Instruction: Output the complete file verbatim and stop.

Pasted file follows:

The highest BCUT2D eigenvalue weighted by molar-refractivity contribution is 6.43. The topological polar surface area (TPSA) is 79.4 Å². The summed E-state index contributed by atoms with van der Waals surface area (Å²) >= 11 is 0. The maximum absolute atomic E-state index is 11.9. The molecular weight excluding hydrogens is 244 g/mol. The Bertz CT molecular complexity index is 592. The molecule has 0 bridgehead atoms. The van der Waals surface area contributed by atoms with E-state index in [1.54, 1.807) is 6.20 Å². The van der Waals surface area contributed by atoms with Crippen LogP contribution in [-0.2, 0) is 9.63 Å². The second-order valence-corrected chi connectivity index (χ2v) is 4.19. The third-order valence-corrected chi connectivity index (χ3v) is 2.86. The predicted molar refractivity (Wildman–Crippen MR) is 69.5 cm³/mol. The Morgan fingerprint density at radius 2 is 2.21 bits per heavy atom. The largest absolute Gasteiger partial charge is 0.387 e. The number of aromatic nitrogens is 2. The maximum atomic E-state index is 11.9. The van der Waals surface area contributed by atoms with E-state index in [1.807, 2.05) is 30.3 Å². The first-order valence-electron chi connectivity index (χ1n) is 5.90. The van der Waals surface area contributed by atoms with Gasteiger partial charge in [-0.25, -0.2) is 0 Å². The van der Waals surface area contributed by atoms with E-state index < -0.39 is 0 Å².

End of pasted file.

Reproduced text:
The highest BCUT2D eigenvalue weighted by molar-refractivity contribution is 6.43. The topological polar surface area (TPSA) is 79.4 Å². The summed E-state index contributed by atoms with van der Waals surface area (Å²) >= 11 is 0. The maximum absolute atomic E-state index is 11.9. The molecular weight excluding hydrogens is 244 g/mol. The Bertz CT molecular complexity index is 592. The molecule has 0 bridgehead atoms. The van der Waals surface area contributed by atoms with E-state index in [1.54, 1.807) is 6.20 Å². The van der Waals surface area contributed by atoms with Crippen LogP contribution in [-0.2, 0) is 9.63 Å². The second-order valence-corrected chi connectivity index (χ2v) is 4.19. The third-order valence-corrected chi connectivity index (χ3v) is 2.86. The predicted molar refractivity (Wildman–Crippen MR) is 69.5 cm³/mol. The Morgan fingerprint density at radius 2 is 2.21 bits per heavy atom. The largest absolute Gasteiger partial charge is 0.387 e. The number of aromatic nitrogens is 2. The maximum atomic E-state index is 11.9. The van der Waals surface area contributed by atoms with E-state index in [1.807, 2.05) is 30.3 Å². The first-order valence-electron chi connectivity index (χ1n) is 5.90. The van der Waals surface area contributed by atoms with Gasteiger partial charge in [-0.25, -0.2) is 0 Å². The van der Waals surface area contributed by atoms with E-state index < -0.39 is 0 Å².